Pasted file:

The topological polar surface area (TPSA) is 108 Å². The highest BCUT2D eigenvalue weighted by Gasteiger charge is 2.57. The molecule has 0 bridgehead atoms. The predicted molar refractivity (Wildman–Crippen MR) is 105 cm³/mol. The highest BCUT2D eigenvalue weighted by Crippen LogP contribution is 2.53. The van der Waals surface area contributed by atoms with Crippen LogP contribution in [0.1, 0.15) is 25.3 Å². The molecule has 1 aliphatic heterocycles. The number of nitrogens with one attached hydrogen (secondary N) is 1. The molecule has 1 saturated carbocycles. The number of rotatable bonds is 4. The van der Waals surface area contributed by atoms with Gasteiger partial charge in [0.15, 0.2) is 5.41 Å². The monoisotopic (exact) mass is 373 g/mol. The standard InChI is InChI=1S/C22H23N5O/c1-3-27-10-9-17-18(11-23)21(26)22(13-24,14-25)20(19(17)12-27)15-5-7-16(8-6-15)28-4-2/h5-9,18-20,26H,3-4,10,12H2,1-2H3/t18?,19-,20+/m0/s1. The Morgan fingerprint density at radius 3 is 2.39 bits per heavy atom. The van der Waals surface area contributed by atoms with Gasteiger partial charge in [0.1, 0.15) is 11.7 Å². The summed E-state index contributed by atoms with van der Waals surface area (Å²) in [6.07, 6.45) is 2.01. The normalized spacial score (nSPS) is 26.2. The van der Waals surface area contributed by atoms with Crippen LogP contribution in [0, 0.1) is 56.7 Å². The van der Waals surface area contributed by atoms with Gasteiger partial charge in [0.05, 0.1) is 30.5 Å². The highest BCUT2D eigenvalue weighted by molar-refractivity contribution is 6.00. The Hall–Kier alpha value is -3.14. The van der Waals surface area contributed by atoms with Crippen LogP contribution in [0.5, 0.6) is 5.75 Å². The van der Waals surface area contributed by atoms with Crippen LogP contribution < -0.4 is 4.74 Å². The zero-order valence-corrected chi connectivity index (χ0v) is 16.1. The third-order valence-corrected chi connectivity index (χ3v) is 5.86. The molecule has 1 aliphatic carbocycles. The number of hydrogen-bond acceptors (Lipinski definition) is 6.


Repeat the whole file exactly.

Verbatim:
The topological polar surface area (TPSA) is 108 Å². The highest BCUT2D eigenvalue weighted by Gasteiger charge is 2.57. The molecule has 0 bridgehead atoms. The predicted molar refractivity (Wildman–Crippen MR) is 105 cm³/mol. The highest BCUT2D eigenvalue weighted by Crippen LogP contribution is 2.53. The van der Waals surface area contributed by atoms with Crippen LogP contribution in [0.1, 0.15) is 25.3 Å². The molecule has 1 aliphatic heterocycles. The number of nitrogens with one attached hydrogen (secondary N) is 1. The molecule has 1 saturated carbocycles. The number of rotatable bonds is 4. The van der Waals surface area contributed by atoms with Gasteiger partial charge in [0.15, 0.2) is 5.41 Å². The monoisotopic (exact) mass is 373 g/mol. The standard InChI is InChI=1S/C22H23N5O/c1-3-27-10-9-17-18(11-23)21(26)22(13-24,14-25)20(19(17)12-27)15-5-7-16(8-6-15)28-4-2/h5-9,18-20,26H,3-4,10,12H2,1-2H3/t18?,19-,20+/m0/s1. The Morgan fingerprint density at radius 3 is 2.39 bits per heavy atom. The van der Waals surface area contributed by atoms with Gasteiger partial charge in [0.1, 0.15) is 11.7 Å². The summed E-state index contributed by atoms with van der Waals surface area (Å²) in [6.07, 6.45) is 2.01. The normalized spacial score (nSPS) is 26.2. The van der Waals surface area contributed by atoms with Crippen LogP contribution in [0, 0.1) is 56.7 Å². The van der Waals surface area contributed by atoms with Gasteiger partial charge in [0.05, 0.1) is 30.5 Å². The highest BCUT2D eigenvalue weighted by molar-refractivity contribution is 6.00. The Hall–Kier alpha value is -3.14. The van der Waals surface area contributed by atoms with Crippen LogP contribution in [0.5, 0.6) is 5.75 Å². The van der Waals surface area contributed by atoms with Crippen LogP contribution < -0.4 is 4.74 Å². The zero-order valence-corrected chi connectivity index (χ0v) is 16.1. The third-order valence-corrected chi connectivity index (χ3v) is 5.86. The molecule has 1 aliphatic carbocycles. The number of hydrogen-bond acceptors (Lipinski definition) is 6.